1. Transition into the world of the story: Students draw on schema and prior knowledge to help conceptualize the parallel problem; students connect personally with the problem.

Some examples of transition activities:

  • Create individual pictures or pieces of art related to the parallel problem.

  • Using role-play, the leader facilitates a dialogue with students about the parallel problem.

  • Play music to establish the mood for the ensuing activities.

  • Create a large map or collage of the setting.

  • Explore the physical environment of the story with movement.

  • Personalize the problem in the story. For example, if the character in the story is going to build a house, tell the students that you have a friend who is building a house and she needs our help imagining what a house looks like and where the house should be built.

  1. Motivation: As a group, students work to try and solve the parallel problem. Unknowingly, the students make connections to the plot and problem in the storybook.

Some examples of motivation:

  • Students brainstorm ideas of how to solve the parallel problem. Their ideas are activated.

  • Use tableaux as a way to see if solutions will work.

  • In role, the leader becomes different experts who help the group try different solutions.

ACTIVE READING

  1. Read Story: Students listen to and participate in the reading of the story. The information in the storybook is what assists the students in solving the parallel problem. Students make connections to the problem solving activities they have been engaged in and develop an understanding for the actual characters and dramatic conflict of the story.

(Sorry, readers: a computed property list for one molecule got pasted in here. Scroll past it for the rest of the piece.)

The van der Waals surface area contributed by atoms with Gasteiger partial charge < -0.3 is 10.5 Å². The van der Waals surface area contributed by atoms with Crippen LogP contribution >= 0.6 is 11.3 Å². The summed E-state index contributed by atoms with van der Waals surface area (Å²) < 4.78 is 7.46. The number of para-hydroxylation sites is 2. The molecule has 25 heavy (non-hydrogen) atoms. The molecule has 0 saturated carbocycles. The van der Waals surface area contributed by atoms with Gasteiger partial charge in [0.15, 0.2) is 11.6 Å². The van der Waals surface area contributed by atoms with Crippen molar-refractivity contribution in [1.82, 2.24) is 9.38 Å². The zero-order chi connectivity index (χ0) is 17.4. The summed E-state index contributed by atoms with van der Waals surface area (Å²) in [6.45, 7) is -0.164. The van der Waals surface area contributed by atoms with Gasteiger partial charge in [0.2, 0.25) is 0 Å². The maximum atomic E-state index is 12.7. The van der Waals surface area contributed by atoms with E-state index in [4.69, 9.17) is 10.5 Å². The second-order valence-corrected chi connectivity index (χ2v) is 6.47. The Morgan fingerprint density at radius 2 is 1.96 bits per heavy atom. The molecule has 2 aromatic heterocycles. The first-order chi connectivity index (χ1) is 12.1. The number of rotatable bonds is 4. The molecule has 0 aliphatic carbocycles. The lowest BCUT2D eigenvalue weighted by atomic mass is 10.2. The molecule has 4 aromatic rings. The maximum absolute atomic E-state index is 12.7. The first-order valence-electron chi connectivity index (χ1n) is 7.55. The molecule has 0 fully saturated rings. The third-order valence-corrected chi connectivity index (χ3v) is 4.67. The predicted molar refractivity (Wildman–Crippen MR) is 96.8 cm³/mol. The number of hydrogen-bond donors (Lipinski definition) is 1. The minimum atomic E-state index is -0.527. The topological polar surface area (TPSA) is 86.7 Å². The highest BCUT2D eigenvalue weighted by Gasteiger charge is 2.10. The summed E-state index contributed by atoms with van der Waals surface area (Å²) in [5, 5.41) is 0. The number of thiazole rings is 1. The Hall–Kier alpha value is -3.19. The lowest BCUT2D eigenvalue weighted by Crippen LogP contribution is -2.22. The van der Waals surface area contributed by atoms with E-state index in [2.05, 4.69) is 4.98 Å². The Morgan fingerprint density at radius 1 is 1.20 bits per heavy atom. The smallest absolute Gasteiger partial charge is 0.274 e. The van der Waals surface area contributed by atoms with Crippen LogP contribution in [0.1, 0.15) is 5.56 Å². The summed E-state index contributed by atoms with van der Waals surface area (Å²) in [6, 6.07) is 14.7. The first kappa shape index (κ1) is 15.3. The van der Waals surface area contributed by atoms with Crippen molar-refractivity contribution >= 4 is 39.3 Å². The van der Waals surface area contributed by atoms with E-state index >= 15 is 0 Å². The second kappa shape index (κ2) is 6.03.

Some ways to make the reading active:

  • Use a “hook�? or repeated line that the students say when prompted. Ask the students what they think the hook line means in the story.

  • Use tableaux and pantomime to activate parts of the book.

  • Incorporate “turn and talks�? that encourage students to make plot predications and use visualization.

POST READING

  1. Dramatic Play: The students dramatize the solution to the parallel problem that has been discovered by reading the storybook.

Some examples of dramatic play:

  • The leader and the students play characters.

  • The solution is activated using pantomime and tableaux.

  1. Reflection: It is an interactive sharing experience that transitions students out of the dramatic play and closes the lesson. This interactive reflection helps students establish deeper comprehension of the story’s characters, the setting, the problem and the theme and can be used to evaluate the objectives of the lesson.

Some example of reflection activities:

  • Pass around a “talking stick"? and when the students have the stick they share what they remember about the story.

  • Draw a picture of the conflict or resolution in the day’s adventure.